Here is a bit of a contrarian idea. If you are certain that the memory stick is the most current, simply use the RM-to-go procedure to copy (sync) it back to your C: drive and don't lose any sleep over it.
I used to use Rm-to-go very heavily, indeed on a daily basis. I used it between two computers that I owned rather than at a library, but the principle is the same. There were occasions every couple of months or so where the sync process would report a timestamp conflict. In these situations, I was 100% certain that I had not made a procedural error in using the product. For example, you need to be sure that you have the hard disk version of RM completely shutdown before you run the RM-to-go sync procedure and that you never start the RM-to-go version of RM again - not even to look at the file - until you have completed the reverse sync from the memory stick back to the hard disk.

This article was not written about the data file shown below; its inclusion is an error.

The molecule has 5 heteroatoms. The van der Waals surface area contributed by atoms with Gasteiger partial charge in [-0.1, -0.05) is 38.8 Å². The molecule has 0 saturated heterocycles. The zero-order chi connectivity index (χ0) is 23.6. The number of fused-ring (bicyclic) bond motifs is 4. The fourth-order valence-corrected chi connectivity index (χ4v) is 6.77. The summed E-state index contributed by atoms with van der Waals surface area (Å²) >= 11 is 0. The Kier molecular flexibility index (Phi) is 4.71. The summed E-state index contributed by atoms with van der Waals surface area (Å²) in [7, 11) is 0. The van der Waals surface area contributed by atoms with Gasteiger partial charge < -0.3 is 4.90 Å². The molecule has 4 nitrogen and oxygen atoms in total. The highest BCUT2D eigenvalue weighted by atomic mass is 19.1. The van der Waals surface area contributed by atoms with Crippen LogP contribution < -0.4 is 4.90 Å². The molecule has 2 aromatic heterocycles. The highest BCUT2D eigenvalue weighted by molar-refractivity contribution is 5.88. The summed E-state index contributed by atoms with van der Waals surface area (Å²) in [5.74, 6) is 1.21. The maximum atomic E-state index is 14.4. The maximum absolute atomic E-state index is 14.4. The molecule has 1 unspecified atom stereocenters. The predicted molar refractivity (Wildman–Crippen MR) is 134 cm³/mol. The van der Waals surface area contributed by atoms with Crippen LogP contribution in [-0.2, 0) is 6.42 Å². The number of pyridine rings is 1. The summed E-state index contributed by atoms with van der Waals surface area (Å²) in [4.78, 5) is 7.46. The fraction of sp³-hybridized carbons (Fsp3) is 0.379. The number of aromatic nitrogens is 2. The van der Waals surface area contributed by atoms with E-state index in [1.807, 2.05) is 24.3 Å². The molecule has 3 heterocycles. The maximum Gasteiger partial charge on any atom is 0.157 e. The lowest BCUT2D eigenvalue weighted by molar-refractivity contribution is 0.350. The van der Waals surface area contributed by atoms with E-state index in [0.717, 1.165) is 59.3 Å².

I checked everything I could think of very carefully such as the clock and time zone settings on both computers, but I could never pin down a problem that was repeatable enough that I could actually report it to the RM Helpdesk for resolution. I do know that a potential issue is that memory sticks usually do not use exactly the same file format as does a hard disk, or at least they didn't use to. And the clock resolution of time stamps on a memory stick were not as accurate as was the clock resolution of time stamps on a hard disk. But this shouldn't be a problem because we are only talking about a difference of a second or two. But nevertheless I always wondered if there might be a problem in Windows somewhere with the timestamps it was putting on files. The best I can tell, RM-to-go does not use its own timestamps or other verification methods. And indeed, Windows timestamps are quite a mess, what with different time zones to consider, what with daylight savings time to consider, and what with different file formats to consider. I think RM-to-go relies 100% on the Windows timestamps in the file system. But to tell you the truth, I'm not sure exactly how it works.